Northern Prairie Wildlife Research Center
Western Wetland Flora
Field Office Guide to Plant Species
Elymus cinereus Scribn. & Merrill
- Family: Grass (Gramineae)
- Flowering: June-August
- Field Marks: This grass forms large clumps and usually does not produce rhizomes. The glumes are awn-like and not broadened above the base. There are 3-6 spikelets at each node in the inflorescence. The leaves are 1/4-3/4 inch wide.
- Habitat: Along streams, in meadows, along roads, edge of woods, sagebrush areas.
- Habit: Clump-forming perennial grass, usually without rhizomes.
- Stems: Upright, unbranched, stout, hollow, up to 6 feet tall, smooth or rough-hairy.
- Leaves: Elongated, 1/4-3/4 inch wide, hairy; ligules up to 1/3 inch long, membranaceous.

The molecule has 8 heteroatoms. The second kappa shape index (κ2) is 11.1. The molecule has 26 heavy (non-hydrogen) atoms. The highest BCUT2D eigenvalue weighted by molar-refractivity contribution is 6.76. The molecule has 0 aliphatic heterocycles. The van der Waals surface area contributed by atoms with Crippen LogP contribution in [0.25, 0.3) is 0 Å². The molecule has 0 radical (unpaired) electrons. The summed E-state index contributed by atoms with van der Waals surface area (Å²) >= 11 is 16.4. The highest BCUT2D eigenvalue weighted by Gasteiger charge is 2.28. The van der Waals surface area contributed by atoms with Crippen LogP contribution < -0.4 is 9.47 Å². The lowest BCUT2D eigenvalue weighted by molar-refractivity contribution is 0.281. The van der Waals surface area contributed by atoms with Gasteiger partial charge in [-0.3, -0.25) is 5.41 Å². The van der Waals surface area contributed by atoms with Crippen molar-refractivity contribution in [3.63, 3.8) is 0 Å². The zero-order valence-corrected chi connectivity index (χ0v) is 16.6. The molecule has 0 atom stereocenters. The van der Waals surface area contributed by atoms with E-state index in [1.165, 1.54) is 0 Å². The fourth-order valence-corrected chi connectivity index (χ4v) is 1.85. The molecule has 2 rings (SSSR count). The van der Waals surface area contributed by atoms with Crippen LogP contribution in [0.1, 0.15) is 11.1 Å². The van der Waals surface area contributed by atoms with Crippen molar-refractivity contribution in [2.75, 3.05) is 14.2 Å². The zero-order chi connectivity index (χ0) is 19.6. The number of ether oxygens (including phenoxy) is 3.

- Flowers: Borne in spikelets, with 3-6 spikelets at a node, forming a spike up to 8 inches long, up to 1/2 inch broad; glumes awn-like, not broadened above the base; lemma usually
hairy, with or without an awn up to 1/4 inch long.
- Sepals: 0.
- Petals: 0.
- Stamens: 3.
- Pistils: Ovary superior, smooth.
- Grains: Narrowly oblongoid, hairy at the tip.
- Notes: This grass may be browsed by livestock. It is a good soil stabilizer and is used in new roadcuts. Black ergot, a fungus, is often present in the spikelets and can prove harmful to livestock.
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